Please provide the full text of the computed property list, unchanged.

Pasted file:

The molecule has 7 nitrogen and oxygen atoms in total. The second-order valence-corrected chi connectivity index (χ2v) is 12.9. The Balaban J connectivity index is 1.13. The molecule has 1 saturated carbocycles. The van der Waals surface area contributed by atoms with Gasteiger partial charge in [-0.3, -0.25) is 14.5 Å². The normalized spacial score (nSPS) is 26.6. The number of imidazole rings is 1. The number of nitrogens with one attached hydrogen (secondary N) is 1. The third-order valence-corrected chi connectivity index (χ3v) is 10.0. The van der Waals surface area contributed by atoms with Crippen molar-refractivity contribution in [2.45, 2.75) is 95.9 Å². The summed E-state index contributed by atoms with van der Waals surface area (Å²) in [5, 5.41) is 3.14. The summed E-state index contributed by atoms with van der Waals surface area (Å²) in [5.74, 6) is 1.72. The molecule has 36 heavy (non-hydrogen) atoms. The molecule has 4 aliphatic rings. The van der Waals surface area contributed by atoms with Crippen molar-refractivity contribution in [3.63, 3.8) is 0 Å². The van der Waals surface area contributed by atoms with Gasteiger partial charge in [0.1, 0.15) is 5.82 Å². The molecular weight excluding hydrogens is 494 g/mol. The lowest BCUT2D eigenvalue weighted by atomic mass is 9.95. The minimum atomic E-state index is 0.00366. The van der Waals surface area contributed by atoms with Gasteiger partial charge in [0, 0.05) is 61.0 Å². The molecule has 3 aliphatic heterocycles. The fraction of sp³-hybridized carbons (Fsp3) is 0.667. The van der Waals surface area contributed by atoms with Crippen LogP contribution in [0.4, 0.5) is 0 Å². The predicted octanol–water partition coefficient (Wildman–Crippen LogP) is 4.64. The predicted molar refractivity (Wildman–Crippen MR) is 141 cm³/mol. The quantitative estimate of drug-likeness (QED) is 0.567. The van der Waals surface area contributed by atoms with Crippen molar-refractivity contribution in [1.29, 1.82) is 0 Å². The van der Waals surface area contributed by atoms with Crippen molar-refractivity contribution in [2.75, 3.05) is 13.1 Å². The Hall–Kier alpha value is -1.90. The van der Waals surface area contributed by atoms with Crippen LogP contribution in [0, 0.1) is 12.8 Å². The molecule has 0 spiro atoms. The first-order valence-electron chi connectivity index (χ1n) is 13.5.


The molecule has 7 nitrogen and oxygen atoms in total. The second-order valence-corrected chi connectivity index (χ2v) is 12.9. The Balaban J connectivity index is 1.13. The molecule has 1 saturated carbocycles. The van der Waals surface area contributed by atoms with Gasteiger partial charge in [-0.3, -0.25) is 14.5 Å². The normalized spacial score (nSPS) is 26.6. The number of imidazole rings is 1. The number of nitrogens with one attached hydrogen (secondary N) is 1. The third-order valence-corrected chi connectivity index (χ3v) is 10.0. The van der Waals surface area contributed by atoms with Crippen molar-refractivity contribution in [2.45, 2.75) is 95.9 Å². The summed E-state index contributed by atoms with van der Waals surface area (Å²) in [5, 5.41) is 3.14. The summed E-state index contributed by atoms with van der Waals surface area (Å²) in [5.74, 6) is 1.72. The molecule has 36 heavy (non-hydrogen) atoms. The molecule has 4 aliphatic rings. The van der Waals surface area contributed by atoms with Crippen molar-refractivity contribution in [3.63, 3.8) is 0 Å². The van der Waals surface area contributed by atoms with Gasteiger partial charge in [0.1, 0.15) is 5.82 Å². The molecular weight excluding hydrogens is 494 g/mol. The lowest BCUT2D eigenvalue weighted by atomic mass is 9.95. The minimum atomic E-state index is 0.00366. The van der Waals surface area contributed by atoms with Gasteiger partial charge in [0, 0.05) is 61.0 Å². The molecule has 3 aliphatic heterocycles. The fraction of sp³-hybridized carbons (Fsp3) is 0.667. The van der Waals surface area contributed by atoms with Crippen LogP contribution in [0.4, 0.5) is 0 Å². The predicted octanol–water partition coefficient (Wildman–Crippen LogP) is 4.64. The predicted molar refractivity (Wildman–Crippen MR) is 141 cm³/mol. The quantitative estimate of drug-likeness (QED) is 0.567. The van der Waals surface area contributed by atoms with Crippen molar-refractivity contribution in [1.29, 1.82) is 0 Å². The van der Waals surface area contributed by atoms with Crippen molar-refractivity contribution in [2.75, 3.05) is 13.1 Å². The Hall–Kier alpha value is -1.90. The van der Waals surface area contributed by atoms with Crippen LogP contribution in [0, 0.1) is 12.8 Å². The molecule has 0 spiro atoms. The first-order valence-electron chi connectivity index (χ1n) is 13.5.